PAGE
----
Fear and Loathing in North London: Rock climbing course part I

Friday 28 February 2014 10.37 AM

I started my official timeoutdoors rock-climbing course last week, with the objective of completing a single-pitch climb in the Peak District later this year.

I started my official timeoutdoors rock-climbing course last week, with the objective of completing a single-pitch climb in the Peak District later this year. Maybe. My employers have sent me here in the full knowledge that I’m not brilliant with heights. What they don’t know is that I also suffer from a form of spatial dyslexia sometimes known as “left-handedness” - which makes me spectacularly bad at tying knots, figuring out how to tighten straps etc. On the face of it, I am not ideal rock climbing material.

Walking into The Castle – the well-known climbing centre in north London - on a cold and damp Thursday evening, the first thoughts that entered my head were “blimey this place is huge” and “what a lot of people”. A real hive of activity in fact – everywhere I looked there were climbers scaling the walls, gripping brightly-coloured hand-holds on overhangs, gliding back down to floor level on ropes, clambering across rocks. It’s like a Tumble Tots play centre for grown-ups.

The place is a multi-level labyrinth, with lots of individual rooms for different types of climbing and degrees of difficulty. I’ve been past this place so many times, and always wondered what it was like inside: it’s a building that you can hardly fail to notice – a superbly eccentric former waterworks which was built in 1854 to resemble Stirling Castle (hence the name). Converted into a climbing centre 20 years ago, it has been described as “London’s weirdest folly”. Would this be my own ridiculous folly...?

The Castle Climbing Centre: it looks like a castle
There are five of us on the course, and I am the only complete novice – even though it is billed as an introduction to climbing. Our instructor, Mike (top climbing experience: ascending a virgin peak in Kyrgyzstan – and then being allowed to name it) talked us through the different types of climbing (bouldering, top roping etc) and some basic terminology (belaying, carabiner – all new to me). There’s lots of gear involved, and lots of different approaches.

The next 20 minutes were tricky: we strapped on our harnesses and then were required to take a length of rope, thread it through the harness and tie a figure-of-eight knot, with a complicated (and seemingly unnecessary) loop on the end of it. Let’s just say I got there in the end.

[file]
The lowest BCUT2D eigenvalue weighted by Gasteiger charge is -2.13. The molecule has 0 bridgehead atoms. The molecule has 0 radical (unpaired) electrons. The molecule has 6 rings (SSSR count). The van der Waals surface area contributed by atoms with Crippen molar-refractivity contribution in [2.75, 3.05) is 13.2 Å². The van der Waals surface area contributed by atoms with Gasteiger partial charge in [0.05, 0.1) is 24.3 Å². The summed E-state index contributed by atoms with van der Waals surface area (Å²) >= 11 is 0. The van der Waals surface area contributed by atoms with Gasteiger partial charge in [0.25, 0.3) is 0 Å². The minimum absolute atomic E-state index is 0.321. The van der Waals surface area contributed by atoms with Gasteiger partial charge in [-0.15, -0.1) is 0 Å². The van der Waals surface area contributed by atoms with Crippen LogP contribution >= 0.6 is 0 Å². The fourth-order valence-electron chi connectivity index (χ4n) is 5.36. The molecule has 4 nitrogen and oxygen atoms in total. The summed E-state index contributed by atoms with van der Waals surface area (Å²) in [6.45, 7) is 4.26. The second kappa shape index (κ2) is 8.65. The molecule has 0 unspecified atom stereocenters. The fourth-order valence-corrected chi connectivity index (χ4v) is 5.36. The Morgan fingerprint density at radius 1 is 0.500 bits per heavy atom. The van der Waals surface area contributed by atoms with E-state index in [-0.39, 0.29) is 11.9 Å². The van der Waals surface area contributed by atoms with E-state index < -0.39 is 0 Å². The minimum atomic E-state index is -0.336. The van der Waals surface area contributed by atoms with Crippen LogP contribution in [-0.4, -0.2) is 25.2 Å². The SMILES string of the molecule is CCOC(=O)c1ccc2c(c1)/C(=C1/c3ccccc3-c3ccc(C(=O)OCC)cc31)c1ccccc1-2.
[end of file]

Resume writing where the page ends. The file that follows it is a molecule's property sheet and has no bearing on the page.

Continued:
After forcing on our necessarily excruciatingly tight climbing footwear, we went to the wall. Mike put us into pairs for some belaying action. I started off as the one on the ground, while Alison scaled the wall – she had done plenty of climbing before and made it look easy (in fact it was quite easy). As she ascended, I had to take up the slack, strictly adhering to the procedure, which is all about getting your hands in the correct position – this was ok, although I did keep getting one hand looped around the rope which is a real no-no – if the climber slipped, it would really hurt (and the climber might get injured, too). Once Alison reached the top I lowered her down: a bit too slowly, then a bit fast. The next time I got it about right.
Hanging on in there...
So then it was my turn to climb – and it was really enjoyable. You need strong fingers to grip and pull your weight on the climbing holds, but the climbing boots allow good purchase. Once I got to the top, though, it was necessary to push away from the wall and let my partner lower me down. If my knot wasn’t fit for purpose, or my carabiner wasn’t fastened properly, I’d probably die. Fortunately, these were carefully checked before I went up. But still, you never know… particularly considering my knotmanship which maybe, just maybe, had contrived to produce a freak knot that looked ok but was in fact fatally flawed structurally. And even without that extra anxiety, leaping backwards into thin air when you are 30 feet above the floor is never going to feel like a sensible thing to do, at least not the first time you do it.

Obviously it was fine. Quite a thrill in fact. The only other scary moment was using the auto-bilay, a contraption that you hook yourself up to and then entrust your life to. That was horrible.

Anyway, I’m back there in a few days for part two. Some abseiling plus some tougher climbing is promised. Onwards and upwards, hopefully… And thanks to The Castle for making this possible.

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